Wednesday, September 2, 2009

According to Steve Schwartz/, "In the last decade of his life Ralph Vaughan Williams took to experimenting with what could well be considered "unusual" instruments; in the 7th, 8th and 9th Symphonies he included a wind machine, tuned gongs and a flugelhorn respectively. During the same period Vaughan Williams also wrote two works for soloist and orchestra, the Romance for Harmonica (1951) and the Tuba Concerto (1954), and both works emphasize the fact that Vaughan Williams was still full of musical ideas well into his eighties. Vaughan Williams seemed to have quite liked the tuba as an instrument, and often included parts for it in his orchestral works. However, in the Tuba Concerto it gets center stage, is given two cadenzas – in the first and last movements - and proves that it can hold its own as a concerto instrument". See a performance of the first movement of Tuba Concerto by the youthful Leswi Pantoja and the Teresa Carreño Youth Orchestra ... one of this week's FEATURED NEW MUSIC VIDEOS.

The conceptual and multifaceted composer Tan Dun has made an indelible mark on the world's music scene with a creative repertoire that spans the boundaries of classical, multimedia, Eastern and Western musical systems. Central to his body of work, Tan Dun has composed distinct series of works which reflect his individual compositional concepts and personal ideas - among them a series which brings his childhood memories of shamanistic ritual into symphonic performances; works which incorporate elements from the natural world; and multimedia concerti. Opera has a significant role in his creative output and of his many works for film, the score for Crouching Tiger, Hidden Dragon, received an Oscar for best original score. Hear Tan Dun talk about his life and music - Pytheas' current COMPOSER PORTRAIT.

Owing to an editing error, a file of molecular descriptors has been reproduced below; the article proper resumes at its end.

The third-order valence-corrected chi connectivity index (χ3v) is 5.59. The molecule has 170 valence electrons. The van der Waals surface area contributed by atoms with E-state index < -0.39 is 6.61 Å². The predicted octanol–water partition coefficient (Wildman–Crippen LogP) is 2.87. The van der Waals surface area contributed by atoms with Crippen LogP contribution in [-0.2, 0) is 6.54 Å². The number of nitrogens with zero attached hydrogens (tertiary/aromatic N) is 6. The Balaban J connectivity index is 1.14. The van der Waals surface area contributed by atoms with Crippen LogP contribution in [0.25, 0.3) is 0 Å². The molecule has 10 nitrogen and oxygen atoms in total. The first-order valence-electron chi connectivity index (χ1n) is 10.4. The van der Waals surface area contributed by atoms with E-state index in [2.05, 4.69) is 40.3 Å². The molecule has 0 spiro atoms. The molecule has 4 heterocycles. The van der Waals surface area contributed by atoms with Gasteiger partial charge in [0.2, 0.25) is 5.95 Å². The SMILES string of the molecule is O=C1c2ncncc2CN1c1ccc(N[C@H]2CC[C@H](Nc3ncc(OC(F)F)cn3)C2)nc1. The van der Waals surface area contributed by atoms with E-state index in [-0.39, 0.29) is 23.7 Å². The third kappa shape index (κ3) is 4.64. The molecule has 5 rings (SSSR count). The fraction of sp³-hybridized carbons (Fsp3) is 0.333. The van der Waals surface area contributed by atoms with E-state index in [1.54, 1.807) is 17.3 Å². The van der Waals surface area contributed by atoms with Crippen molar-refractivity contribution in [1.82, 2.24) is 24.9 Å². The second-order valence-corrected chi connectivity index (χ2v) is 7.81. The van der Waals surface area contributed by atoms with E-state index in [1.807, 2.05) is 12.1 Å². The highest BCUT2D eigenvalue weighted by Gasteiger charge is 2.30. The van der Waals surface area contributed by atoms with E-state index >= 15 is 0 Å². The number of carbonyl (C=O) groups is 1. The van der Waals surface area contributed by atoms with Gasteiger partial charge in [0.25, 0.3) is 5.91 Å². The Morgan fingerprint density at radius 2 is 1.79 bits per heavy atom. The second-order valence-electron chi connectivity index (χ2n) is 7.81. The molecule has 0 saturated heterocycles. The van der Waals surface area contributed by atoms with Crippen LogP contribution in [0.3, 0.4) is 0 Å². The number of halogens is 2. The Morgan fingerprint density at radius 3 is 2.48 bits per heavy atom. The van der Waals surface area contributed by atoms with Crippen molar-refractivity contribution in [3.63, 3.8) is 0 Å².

William Schuman's Symphony for Strings (his Symphony No. 5) was completed on July 31, 1943, at New Rochelle, New York. The work was a Koussevitzky Foundation memorial for Natalie Koussevitzky and was premiered on November 12, 1943 by the strings of the Boston Symphony Orchestra with the dedicatee's husband, Sergei Koussevitzky conducting. The work, which clearly espresses its angst-ridden World War II era, enjoyed immediate success and has since received many performances, recordings and broadcasts. Have a listen to its first movement ... this week's PYTHEAS EARFUL.

Lousadzak (The Coming of Light) (1944) was composed during the years 1944–54, the period during which Alan Hovhaness created his greatest music. Subtitled Concerto for Piano and Strings, the work is unlike any other piano concerto in the repertoire. There is not a single chord, not a single passage of octaves in this one-movement work. The piano is employed to emulate various Armenian and Middle-Eastern instruments of the dulcimer and zither families, and the music is composed very much along the lines of what those instruments typically play, which includes striking the same key repeatedly to simulate sustained notes, and playing a melody against a drone-note, often in rapid, irregular rhythmic patterns. The strings provide a largely accompanimental backdrop like a small folk orchestra, in simple, almost improvisatory modal polyphony. The effect is truly unforgettable. The result is a highly exotic work suggesting an ancient pagan rite of unearthly, primitivistic fire and passion, as well as, at times, tender tranquility. (Walter Simmons, Fanfare) Hear and see an excerpt of this beautiful work ... this week's FROM THE PYTHEAS ARCHIVES.

Explore, Listen and Enjoy!
Vinny Fuerst
Pytheas Center for Contemporary Music


  1. where can I get a copy of "Romance for Harmonica??"

  2. Hey Kevin,
    Here's a performance of the Romance on YouTube...

    Here's a listing (and first page) of the music - but it looks like it's out of print...

    And here's a listing of the US libraries that have the music. You can borrow it through your local library's Interlibrary Loan.

    Hope that helps. And thanks for reading!